Scholarship of belonging
The blogs you read on the Knowledge Without Borders website on diversity, including those about first-generation and low-income students, are often about cultivating a sense of belonging. Too many low-income students from diverse social, ethnic, and racial backgrounds feel like outsiders when they arrive on campus. This is a shame because first-generation, low-income students add value to campus life. A value often underrated when we default to a deficit analysis of these students that highlights academic deficiencies.
In order to realize their value to college communities, first-generation, low-income students need to feel like they belong on campus. But how do we transform the aspiration of wanting to belong to the confidence of belonging? Research studies are beginning to test and measure the impact of belonging on subsequent student retention and success in college.
One encouraging approach is the use of lay theories to cultivate a sense of belonging among first gens. What is a lay theory? Lay theories are not scientific. Rather, they capture intuitive theories we use to navigate everyday life. People’s perceptions about themselves and their agency in the world are reflected in lay theories.
Researchers from the University of Texas at Austin, Stanford University, and several other universities and organizations used lay theory to study first-generation, low-income student retention and success in college. Their study, “Teaching a lay theory before college narrows achievement gap at scale,” analyzes the results of three randomized controlled trials in different educational settings to test a common lay theory among first-generation, low-income students: they do not belong in college.
These researchers developed variations of online interventions in which first-generation, low-income students who had adapted to and thrived in college shared their stories with matriculating first gens. The older students told their stories about arriving on campus, about how they, too, had felt out of place in college. Their stories emphasized that outsider status is often temporary — and can be overcome.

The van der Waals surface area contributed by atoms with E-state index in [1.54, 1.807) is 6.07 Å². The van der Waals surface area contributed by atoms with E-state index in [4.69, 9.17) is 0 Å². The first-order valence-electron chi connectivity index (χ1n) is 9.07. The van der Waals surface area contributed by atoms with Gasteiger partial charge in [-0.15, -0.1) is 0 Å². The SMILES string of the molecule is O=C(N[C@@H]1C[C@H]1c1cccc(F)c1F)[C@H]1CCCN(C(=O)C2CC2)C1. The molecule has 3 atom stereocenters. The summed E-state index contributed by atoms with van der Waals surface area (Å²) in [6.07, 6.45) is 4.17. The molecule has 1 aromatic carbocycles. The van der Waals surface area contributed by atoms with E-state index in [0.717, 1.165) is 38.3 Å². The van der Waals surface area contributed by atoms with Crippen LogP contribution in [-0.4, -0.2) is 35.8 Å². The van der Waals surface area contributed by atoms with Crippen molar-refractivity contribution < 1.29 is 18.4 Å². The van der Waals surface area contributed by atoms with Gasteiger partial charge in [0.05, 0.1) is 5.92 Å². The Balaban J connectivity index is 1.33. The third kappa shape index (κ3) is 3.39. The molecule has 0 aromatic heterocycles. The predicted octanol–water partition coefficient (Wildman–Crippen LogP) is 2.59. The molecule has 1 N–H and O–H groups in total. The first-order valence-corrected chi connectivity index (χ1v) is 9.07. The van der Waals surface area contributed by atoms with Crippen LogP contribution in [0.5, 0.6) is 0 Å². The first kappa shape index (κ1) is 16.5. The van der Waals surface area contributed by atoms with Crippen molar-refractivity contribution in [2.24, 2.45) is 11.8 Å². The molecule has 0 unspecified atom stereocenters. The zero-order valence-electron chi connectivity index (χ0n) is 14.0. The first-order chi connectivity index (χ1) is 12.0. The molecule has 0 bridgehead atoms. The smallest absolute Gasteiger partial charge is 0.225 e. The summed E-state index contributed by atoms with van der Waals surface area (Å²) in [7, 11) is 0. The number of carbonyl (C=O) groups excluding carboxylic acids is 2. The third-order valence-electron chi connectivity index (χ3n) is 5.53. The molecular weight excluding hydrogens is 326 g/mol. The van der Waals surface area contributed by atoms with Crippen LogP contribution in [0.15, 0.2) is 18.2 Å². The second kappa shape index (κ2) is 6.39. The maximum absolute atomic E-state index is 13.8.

These findings are significant. Once students understand feelings of isolation are common — and temporary — they are more likely to get on a pathway to success in college.
Across three experiments, lay theory interventions delivered to over 90% of students increased full-time enrollment rates, improved grade point averages, and reduced the overrepresentation of socially disadvantaged students among the bottom 20% of class rank. — “Teaching a Lay Theory …”
Realizing that they can be a part of a college community is an important first step to adding value to that community. These are some of the issues educators, both at K-12 and college levels, are contributing to the “Scholarship of Belonging.” Isaac Prilleltensky at the University of Miami says that a sense of belonging “involves two mutually reinforcing elements: feeling valued and having the opportunity to add value.”
His colleague, Osamudia James, a law professor, underlines that social, racial, and ethnic diversity on campus can only add value if diverse students are authentic participants, not bystanders, in college life. Emphasizing the value of racial diversity, she notes: “If people of color cannot operate in roles that enable them to add value to the community, they are relegated to satisfying an abstract ideal of ‘diversity’ to enrich the learning environment of the majority.”
We are moving beyond a static view of first-generation, low-income students as academically inferior to a dynamic view of them as students who add tremendous value to college. But as lay theory research is demonstrating, the first step in this process is inculcating a sense of belonging. Belonging leads to agency among diverse students in accessing resources and building upon these resources to add their unique value to educational experience.